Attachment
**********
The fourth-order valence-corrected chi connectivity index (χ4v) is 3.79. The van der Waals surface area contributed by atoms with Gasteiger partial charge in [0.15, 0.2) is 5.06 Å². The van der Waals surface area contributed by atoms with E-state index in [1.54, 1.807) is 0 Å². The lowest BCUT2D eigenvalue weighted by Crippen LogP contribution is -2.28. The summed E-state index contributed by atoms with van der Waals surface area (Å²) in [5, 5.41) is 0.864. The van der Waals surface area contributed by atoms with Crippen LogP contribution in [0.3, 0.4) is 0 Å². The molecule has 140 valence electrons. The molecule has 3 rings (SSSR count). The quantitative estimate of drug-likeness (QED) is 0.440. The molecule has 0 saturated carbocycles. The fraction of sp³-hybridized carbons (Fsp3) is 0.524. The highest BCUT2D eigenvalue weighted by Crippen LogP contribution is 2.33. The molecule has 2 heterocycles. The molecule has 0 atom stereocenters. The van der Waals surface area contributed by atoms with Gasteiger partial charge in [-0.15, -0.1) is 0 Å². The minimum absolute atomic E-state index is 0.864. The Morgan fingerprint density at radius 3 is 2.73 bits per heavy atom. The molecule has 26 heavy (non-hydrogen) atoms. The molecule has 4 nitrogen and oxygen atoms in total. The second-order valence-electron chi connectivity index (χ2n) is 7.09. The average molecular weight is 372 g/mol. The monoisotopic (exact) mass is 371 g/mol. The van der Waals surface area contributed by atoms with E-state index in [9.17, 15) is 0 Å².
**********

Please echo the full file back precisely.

The fourth-order valence-corrected chi connectivity index (χ4v) is 3.79. The van der Waals surface area contributed by atoms with Gasteiger partial charge in [0.15, 0.2) is 5.06 Å². The van der Waals surface area contributed by atoms with E-state index in [1.54, 1.807) is 0 Å². The lowest BCUT2D eigenvalue weighted by Crippen LogP contribution is -2.28. The summed E-state index contributed by atoms with van der Waals surface area (Å²) in [5, 5.41) is 0.864. The van der Waals surface area contributed by atoms with Crippen LogP contribution in [0.3, 0.4) is 0 Å². The molecule has 140 valence electrons. The molecule has 3 rings (SSSR count). The quantitative estimate of drug-likeness (QED) is 0.440. The molecule has 0 saturated carbocycles. The fraction of sp³-hybridized carbons (Fsp3) is 0.524. The highest BCUT2D eigenvalue weighted by Crippen LogP contribution is 2.33. The molecule has 2 heterocycles. The molecule has 0 atom stereocenters. The van der Waals surface area contributed by atoms with Gasteiger partial charge in [-0.15, -0.1) is 0 Å². The minimum absolute atomic E-state index is 0.864. The Morgan fingerprint density at radius 3 is 2.73 bits per heavy atom. The molecule has 26 heavy (non-hydrogen) atoms. The molecule has 4 nitrogen and oxygen atoms in total. The second-order valence-electron chi connectivity index (χ2n) is 7.09. The average molecular weight is 372 g/mol. The monoisotopic (exact) mass is 371 g/mol. The van der Waals surface area contributed by atoms with E-state index in [9.17, 15) is 0 Å².